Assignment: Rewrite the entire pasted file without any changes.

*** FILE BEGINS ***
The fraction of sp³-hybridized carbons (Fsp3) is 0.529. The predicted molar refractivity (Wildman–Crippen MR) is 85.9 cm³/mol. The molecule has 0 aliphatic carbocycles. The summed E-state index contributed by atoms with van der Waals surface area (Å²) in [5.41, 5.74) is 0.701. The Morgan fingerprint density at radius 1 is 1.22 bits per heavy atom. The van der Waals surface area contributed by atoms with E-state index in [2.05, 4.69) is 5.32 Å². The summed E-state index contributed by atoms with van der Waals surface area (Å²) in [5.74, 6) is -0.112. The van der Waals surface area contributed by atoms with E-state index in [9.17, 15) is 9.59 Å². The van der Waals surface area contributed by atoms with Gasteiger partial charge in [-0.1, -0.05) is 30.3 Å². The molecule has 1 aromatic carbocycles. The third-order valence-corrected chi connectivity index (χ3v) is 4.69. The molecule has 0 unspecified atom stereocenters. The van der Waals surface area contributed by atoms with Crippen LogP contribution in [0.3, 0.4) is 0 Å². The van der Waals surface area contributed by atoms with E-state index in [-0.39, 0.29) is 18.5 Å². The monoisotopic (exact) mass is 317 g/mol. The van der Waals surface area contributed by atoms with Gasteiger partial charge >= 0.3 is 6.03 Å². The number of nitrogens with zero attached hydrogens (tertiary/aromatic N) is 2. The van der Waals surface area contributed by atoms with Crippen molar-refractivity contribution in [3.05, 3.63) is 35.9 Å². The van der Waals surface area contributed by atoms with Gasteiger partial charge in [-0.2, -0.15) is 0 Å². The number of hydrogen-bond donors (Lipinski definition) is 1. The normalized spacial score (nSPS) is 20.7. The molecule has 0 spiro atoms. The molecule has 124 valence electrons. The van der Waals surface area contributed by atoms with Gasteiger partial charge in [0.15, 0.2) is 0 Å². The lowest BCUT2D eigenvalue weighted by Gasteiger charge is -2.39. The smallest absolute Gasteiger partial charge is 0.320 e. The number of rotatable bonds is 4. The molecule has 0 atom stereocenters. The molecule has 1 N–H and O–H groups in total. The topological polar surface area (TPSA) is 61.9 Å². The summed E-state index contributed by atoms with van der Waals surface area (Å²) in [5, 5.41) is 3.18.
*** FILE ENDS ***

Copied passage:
The fraction of sp³-hybridized carbons (Fsp3) is 0.529. The predicted molar refractivity (Wildman–Crippen MR) is 85.9 cm³/mol. The molecule has 0 aliphatic carbocycles. The summed E-state index contributed by atoms with van der Waals surface area (Å²) in [5.41, 5.74) is 0.701. The Morgan fingerprint density at radius 1 is 1.22 bits per heavy atom. The van der Waals surface area contributed by atoms with E-state index in [2.05, 4.69) is 5.32 Å². The summed E-state index contributed by atoms with van der Waals surface area (Å²) in [5.74, 6) is -0.112. The van der Waals surface area contributed by atoms with E-state index in [9.17, 15) is 9.59 Å². The van der Waals surface area contributed by atoms with Gasteiger partial charge in [-0.1, -0.05) is 30.3 Å². The molecule has 1 aromatic carbocycles. The third-order valence-corrected chi connectivity index (χ3v) is 4.69. The molecule has 0 unspecified atom stereocenters. The van der Waals surface area contributed by atoms with Crippen LogP contribution in [0.3, 0.4) is 0 Å². The van der Waals surface area contributed by atoms with E-state index in [-0.39, 0.29) is 18.5 Å². The monoisotopic (exact) mass is 317 g/mol. The van der Waals surface area contributed by atoms with Gasteiger partial charge >= 0.3 is 6.03 Å². The number of nitrogens with zero attached hydrogens (tertiary/aromatic N) is 2. The van der Waals surface area contributed by atoms with Crippen molar-refractivity contribution in [3.05, 3.63) is 35.9 Å². The van der Waals surface area contributed by atoms with Gasteiger partial charge in [-0.2, -0.15) is 0 Å². The number of hydrogen-bond donors (Lipinski definition) is 1. The normalized spacial score (nSPS) is 20.7. The molecule has 0 spiro atoms. The molecule has 124 valence electrons. The van der Waals surface area contributed by atoms with Gasteiger partial charge in [0.15, 0.2) is 0 Å². The lowest BCUT2D eigenvalue weighted by Gasteiger charge is -2.39. The smallest absolute Gasteiger partial charge is 0.320 e. The number of rotatable bonds is 4. The molecule has 0 atom stereocenters. The molecule has 1 N–H and O–H groups in total. The topological polar surface area (TPSA) is 61.9 Å². The summed E-state index contributed by atoms with van der Waals surface area (Å²) in [5, 5.41) is 3.18.